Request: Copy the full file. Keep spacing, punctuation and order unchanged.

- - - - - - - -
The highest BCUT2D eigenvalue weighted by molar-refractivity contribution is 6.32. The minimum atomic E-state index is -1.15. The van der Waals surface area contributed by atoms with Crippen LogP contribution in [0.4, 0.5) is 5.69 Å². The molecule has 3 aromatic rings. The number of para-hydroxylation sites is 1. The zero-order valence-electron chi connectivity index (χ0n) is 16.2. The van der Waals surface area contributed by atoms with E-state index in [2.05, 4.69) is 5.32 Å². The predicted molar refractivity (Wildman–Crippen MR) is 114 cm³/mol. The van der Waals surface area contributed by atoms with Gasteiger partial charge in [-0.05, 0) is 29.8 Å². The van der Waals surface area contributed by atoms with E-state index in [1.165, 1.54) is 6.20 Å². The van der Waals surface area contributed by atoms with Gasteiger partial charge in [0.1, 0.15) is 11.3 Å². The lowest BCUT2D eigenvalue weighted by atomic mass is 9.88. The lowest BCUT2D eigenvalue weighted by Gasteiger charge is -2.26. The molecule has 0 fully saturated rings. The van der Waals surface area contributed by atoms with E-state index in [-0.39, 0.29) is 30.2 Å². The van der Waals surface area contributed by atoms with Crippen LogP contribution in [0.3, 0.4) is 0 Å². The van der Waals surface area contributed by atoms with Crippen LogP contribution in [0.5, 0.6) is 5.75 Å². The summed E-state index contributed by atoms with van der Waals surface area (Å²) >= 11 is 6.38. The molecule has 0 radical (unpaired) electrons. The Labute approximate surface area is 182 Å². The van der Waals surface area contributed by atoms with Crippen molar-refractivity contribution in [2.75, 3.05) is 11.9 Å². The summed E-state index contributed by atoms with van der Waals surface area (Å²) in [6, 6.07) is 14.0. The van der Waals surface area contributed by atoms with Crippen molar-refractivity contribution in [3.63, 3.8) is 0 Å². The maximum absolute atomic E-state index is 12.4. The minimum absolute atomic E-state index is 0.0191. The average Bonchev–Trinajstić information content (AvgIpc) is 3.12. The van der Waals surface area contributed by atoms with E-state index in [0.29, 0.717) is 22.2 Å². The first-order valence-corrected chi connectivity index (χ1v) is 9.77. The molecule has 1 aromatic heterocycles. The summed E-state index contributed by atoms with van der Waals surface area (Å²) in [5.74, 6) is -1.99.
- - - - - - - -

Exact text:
The highest BCUT2D eigenvalue weighted by molar-refractivity contribution is 6.32. The minimum atomic E-state index is -1.15. The van der Waals surface area contributed by atoms with Crippen LogP contribution in [0.4, 0.5) is 5.69 Å². The molecule has 3 aromatic rings. The number of para-hydroxylation sites is 1. The zero-order valence-electron chi connectivity index (χ0n) is 16.2. The van der Waals surface area contributed by atoms with E-state index in [2.05, 4.69) is 5.32 Å². The predicted molar refractivity (Wildman–Crippen MR) is 114 cm³/mol. The van der Waals surface area contributed by atoms with Gasteiger partial charge in [-0.05, 0) is 29.8 Å². The van der Waals surface area contributed by atoms with E-state index in [1.165, 1.54) is 6.20 Å². The van der Waals surface area contributed by atoms with Gasteiger partial charge in [0.1, 0.15) is 11.3 Å². The lowest BCUT2D eigenvalue weighted by atomic mass is 9.88. The lowest BCUT2D eigenvalue weighted by Gasteiger charge is -2.26. The molecule has 0 fully saturated rings. The van der Waals surface area contributed by atoms with E-state index in [-0.39, 0.29) is 30.2 Å². The van der Waals surface area contributed by atoms with Crippen LogP contribution in [0.3, 0.4) is 0 Å². The van der Waals surface area contributed by atoms with Crippen LogP contribution in [0.5, 0.6) is 5.75 Å². The summed E-state index contributed by atoms with van der Waals surface area (Å²) >= 11 is 6.38. The molecule has 0 radical (unpaired) electrons. The Labute approximate surface area is 182 Å². The van der Waals surface area contributed by atoms with Crippen molar-refractivity contribution in [2.75, 3.05) is 11.9 Å². The summed E-state index contributed by atoms with van der Waals surface area (Å²) in [6, 6.07) is 14.0. The van der Waals surface area contributed by atoms with Crippen molar-refractivity contribution in [3.63, 3.8) is 0 Å². The maximum absolute atomic E-state index is 12.4. The minimum absolute atomic E-state index is 0.0191. The average Bonchev–Trinajstić information content (AvgIpc) is 3.12. The van der Waals surface area contributed by atoms with E-state index in [0.29, 0.717) is 22.2 Å². The first-order valence-corrected chi connectivity index (χ1v) is 9.77. The molecule has 1 aromatic heterocycles. The summed E-state index contributed by atoms with van der Waals surface area (Å²) in [5.74, 6) is -1.99.